Amanda Cohen’s new Dirt Candy (86 Allen Street, 212-228-7732) may have significantly more space than the old East Village address, which was roughly the size of a walk-in closet, but the wait list for a reservation for the vegetable-centric mecca seems to already be just as long — OpenTable is showing no availability for the next eight weeks. (Don’t take that as gospel, though — if you call the restaurant, you might get a different story.)
If you do manage to score a table, you’ll find that the concept has been modernized and injected with more pop sparkle, presumably to play up the “candy” part of the name. You’ll enter the restaurant under a glittering sign, and find a space that features white leather bar stools, red banquettes, and black stencils of a garden on white walls.
Happily, some of the best elements of the old address’s vibe have been preserved, the best of which is the open kitchen. “That’s what took us so long to find a space,” Cohen told us, as she floated between tables. “I wanted that open kitchen.” It allows her and her staff to be a part of diners’ experiences, and it brings energy into the meal. And this new kitchen looks to be roughly three to four times the size of the old one.
Start with a cocktail if you’d like; drinks are straightforward classics like the gin-and-tonic, margarita, and old-fashioned. Dirt Candy really shines in its wine list, though, which is a thoughtful compilation of unusual picks, many of which are sustainably raised, supplemented by commentary and personal anecdotes. Here’s your chance to try Goldmuskateller (nectary, not unlike Gewurztraminer) or Blaufrankish (similar to Pinot Noir) by the glass. And if you’re uncertain whether you’d like a whole glass, you can have a half-pour, too.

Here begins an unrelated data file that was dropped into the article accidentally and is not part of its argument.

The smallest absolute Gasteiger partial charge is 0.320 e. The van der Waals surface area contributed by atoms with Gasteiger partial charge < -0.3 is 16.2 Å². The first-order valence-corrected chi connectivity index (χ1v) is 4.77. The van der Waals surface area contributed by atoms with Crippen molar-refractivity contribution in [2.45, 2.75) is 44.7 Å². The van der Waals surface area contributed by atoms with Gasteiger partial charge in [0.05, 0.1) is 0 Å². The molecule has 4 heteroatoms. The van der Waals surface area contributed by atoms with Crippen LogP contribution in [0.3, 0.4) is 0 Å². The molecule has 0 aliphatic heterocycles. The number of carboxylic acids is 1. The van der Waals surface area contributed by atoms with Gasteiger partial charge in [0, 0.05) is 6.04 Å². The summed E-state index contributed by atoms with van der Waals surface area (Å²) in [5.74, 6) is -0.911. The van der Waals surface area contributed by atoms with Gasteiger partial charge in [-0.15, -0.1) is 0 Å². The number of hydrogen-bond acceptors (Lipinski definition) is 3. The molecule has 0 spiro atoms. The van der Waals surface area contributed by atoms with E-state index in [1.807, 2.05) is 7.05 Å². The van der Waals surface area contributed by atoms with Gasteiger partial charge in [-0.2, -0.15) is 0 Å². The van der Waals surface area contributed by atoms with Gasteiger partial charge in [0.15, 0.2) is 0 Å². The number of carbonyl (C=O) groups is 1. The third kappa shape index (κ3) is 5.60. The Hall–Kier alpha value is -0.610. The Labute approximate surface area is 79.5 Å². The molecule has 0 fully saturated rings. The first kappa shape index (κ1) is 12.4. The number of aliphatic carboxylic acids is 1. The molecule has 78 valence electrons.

Menus adhere to the candied-up theme, with dishes identified by their starring vegetable, written big in sugary fonts. Descriptions strike a conversational tone — “a fancy Arabic word for sauce,” proclaims a note about chermoula. “A pretentious Italian word for eggplant mousse,” says an explainer about sformata.
You might recognize the broccoli hot dog, the mushroom mousse, and the jalapeño hush puppies from the old space — they’re classics — but you’ll find some new entrants here, too, like the brussels sprouts tacos for two. A pile of buds comes crackling on a hot stone, sided with lettuce leaves meant for wrapping the sprouts plus accoutrements like peppers, tortilla strips, radish, and lime. We ate that as a mid-course between Korean fried broccoli — a must-order that slathers crispy deep-fried stalks in a sweet and earthy chili — and the carrot waffles, which treats shreds of carrots a bit like pulled pork, piling them onto a carrot-infused waffle with a little slaw. Other entrees include a mapo eggplant, curried cauliflower, and butternut squash scallopini. You’ll find kale matzoh ball soup and a warm potato salad among the appetizers.
The dessert list is also organized by vegetable, and each has a definite savory thread to balance out the sweet. Our favorite? The chocolate onion tart, a smooth and rich meditation on cocoa that came supplemented with brittle wisps of onion rings and smoked almond ice cream.
Cohen eliminated tipping at Dirt Candy, and explains at the bottom of her menu that a 20 percent administrative fee will be tacked on to the total. She also promises to pay her workers a fair wage. How does that feel to the diner? When we received our credit card slip at the end of the meal, it had no line for a tip — and that’s when we remembered the policy. It made us feel like we’d gotten a 20 percent discount — and therefore a great deal.